Could This Modular Unit Be the Future of Housing?

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    The Quest can be used as a mobile home, a traditional HUD home, or a modular structure.

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    The secondary sleeping area is small, but it’s big enough for bunk beds.

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    The entry features sliding glass doors, transoms, and large windows that bring light into the interior.

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    The compact kitchen features a two-burner propane stove and solid surface countertops.

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    Seen from the bath, the main living space offers generous ceiling heights.

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    The dining area/living space can be outfitted with cork, bamboo, or maple flooring.

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    The shower and sinks can be installed as a greywater system that does not require a municipal hook up.

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    Buyers have two options for the toilet: a water-based dual-flush system or a composting unit.

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    The home’s 2.2 kilowatt solar system obviates the need for grid connection.

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    The master bedroom walls, like the other parts of the house, can be clad with tongue-and-groove beadboard or gypsum.

Quest is a 400-square-foot, off-grid capable, factory-built alternative home that its creator says is versatile enough for a variety of applications, including affordable housing, resorts, rescue housing, and accessory dwelling units.

But perhaps what Quest is best suited for is to provide affordable housing for elderly care/retirees, as the U.S. faces the largest upcoming demographic of seniors in its history, many of who may not have income, social security, a 401K, or pensions, the company says.

“The Baby Boomers are aging,” says Steven Lefler, vice president of Modular Lifestyles, Quest’s manufacturer, which has offices in Irvine and Roseville, Calif. “The idea is to build affordable housing in case there is no social security, no jobs, and to offer a proven model to the green folks who want to use unimproved land without the huge expense of site-built homes.”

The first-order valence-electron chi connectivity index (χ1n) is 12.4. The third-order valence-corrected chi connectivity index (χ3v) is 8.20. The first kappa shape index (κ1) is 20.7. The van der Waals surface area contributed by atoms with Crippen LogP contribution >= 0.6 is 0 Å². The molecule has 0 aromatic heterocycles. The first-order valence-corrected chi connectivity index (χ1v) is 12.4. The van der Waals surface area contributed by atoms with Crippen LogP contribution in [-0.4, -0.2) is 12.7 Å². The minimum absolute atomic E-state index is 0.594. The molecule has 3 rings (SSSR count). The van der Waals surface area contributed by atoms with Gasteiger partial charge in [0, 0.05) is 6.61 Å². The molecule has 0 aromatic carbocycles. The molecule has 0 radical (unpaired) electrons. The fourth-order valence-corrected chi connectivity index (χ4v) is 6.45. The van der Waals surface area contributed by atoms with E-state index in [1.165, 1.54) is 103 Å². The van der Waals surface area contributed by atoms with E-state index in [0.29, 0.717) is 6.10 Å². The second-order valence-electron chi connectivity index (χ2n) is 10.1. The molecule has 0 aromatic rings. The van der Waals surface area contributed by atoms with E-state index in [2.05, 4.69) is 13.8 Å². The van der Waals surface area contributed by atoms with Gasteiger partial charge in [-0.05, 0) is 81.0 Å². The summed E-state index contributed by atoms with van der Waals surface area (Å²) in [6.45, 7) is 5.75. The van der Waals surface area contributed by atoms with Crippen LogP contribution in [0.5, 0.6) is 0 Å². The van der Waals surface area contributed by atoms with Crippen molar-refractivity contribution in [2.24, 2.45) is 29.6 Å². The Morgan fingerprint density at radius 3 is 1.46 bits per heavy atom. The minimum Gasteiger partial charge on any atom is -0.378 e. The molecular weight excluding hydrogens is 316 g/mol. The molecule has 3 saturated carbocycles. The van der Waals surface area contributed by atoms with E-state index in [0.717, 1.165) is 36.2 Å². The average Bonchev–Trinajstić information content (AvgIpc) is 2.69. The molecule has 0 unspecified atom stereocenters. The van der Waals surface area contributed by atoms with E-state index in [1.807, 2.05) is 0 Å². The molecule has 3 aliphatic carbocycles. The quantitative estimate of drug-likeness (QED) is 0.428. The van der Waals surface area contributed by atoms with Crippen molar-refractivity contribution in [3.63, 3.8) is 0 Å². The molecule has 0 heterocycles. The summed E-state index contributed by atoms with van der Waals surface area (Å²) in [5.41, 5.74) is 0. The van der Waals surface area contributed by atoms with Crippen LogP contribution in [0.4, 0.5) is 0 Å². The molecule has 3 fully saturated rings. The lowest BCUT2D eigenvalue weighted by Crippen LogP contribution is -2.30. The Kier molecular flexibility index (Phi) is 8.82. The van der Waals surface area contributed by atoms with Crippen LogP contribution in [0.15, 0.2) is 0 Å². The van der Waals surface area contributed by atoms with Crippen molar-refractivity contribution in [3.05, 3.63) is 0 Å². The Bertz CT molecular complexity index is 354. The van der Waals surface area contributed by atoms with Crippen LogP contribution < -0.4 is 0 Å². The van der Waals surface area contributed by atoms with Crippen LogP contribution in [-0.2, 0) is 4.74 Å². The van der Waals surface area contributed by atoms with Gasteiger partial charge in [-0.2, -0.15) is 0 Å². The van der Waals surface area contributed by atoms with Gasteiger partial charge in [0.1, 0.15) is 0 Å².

Lefler says the company’s factory-built home is better than site-built homes for a variety of reasons, likening the process to a watch assembled at your dining room table compared to one manufactured in a factory under controlled conditions.

“The efficiency of the factory makes the watch attractive, [with better] control on the materials, less costly to make, and it will be operational and efficient,” Lefler explains. “The typical site-built house is a collection of 14 independent contractors who have no skin in the game to its final construction efficiency—thus the need for a HERS [Home Energy Rating System] rater to verify the workmanship; however, the builder will not guarantee the efficiency once sold.”

Quest, the company says, is an off-grid home that eliminates the need for utility and municipal infrastructure typical of standard homes. The home is battery operated using solar and propane fuel and is available as a one bedroom, one bath model or as a two-bedroom with one bath.

Each home has a tankless hot water system, two-burner propane stove, dual-flush or composting toilet, 4,000 Btu furnace, and 2.2 kilowatt solar system. The structures are insulated based on their climate zone and are available with optional rain water harvesting, greywater recycling for the shower and sinks, LED lights, and other green features. The home can be constructed as a mobile, HUD, or modular structure.

Priced at $70,000, the house seems inexpensive, but when you consider that it only measures 400 square feet—that’s $175 per square foot—the price doesn’t seem all that cheap.

Lefler says, however, that the price is slightly inflated. “This is a prototype,” he explains. “This model has $5,000 in green furniture and materials—cork flooring, spruce tongue-and-groove walls, LED lighting throughout. Its intent is to educate people to Off Grid. The cost will drop on volume.”

Nigel F. Maynard is a senior editor at Builder.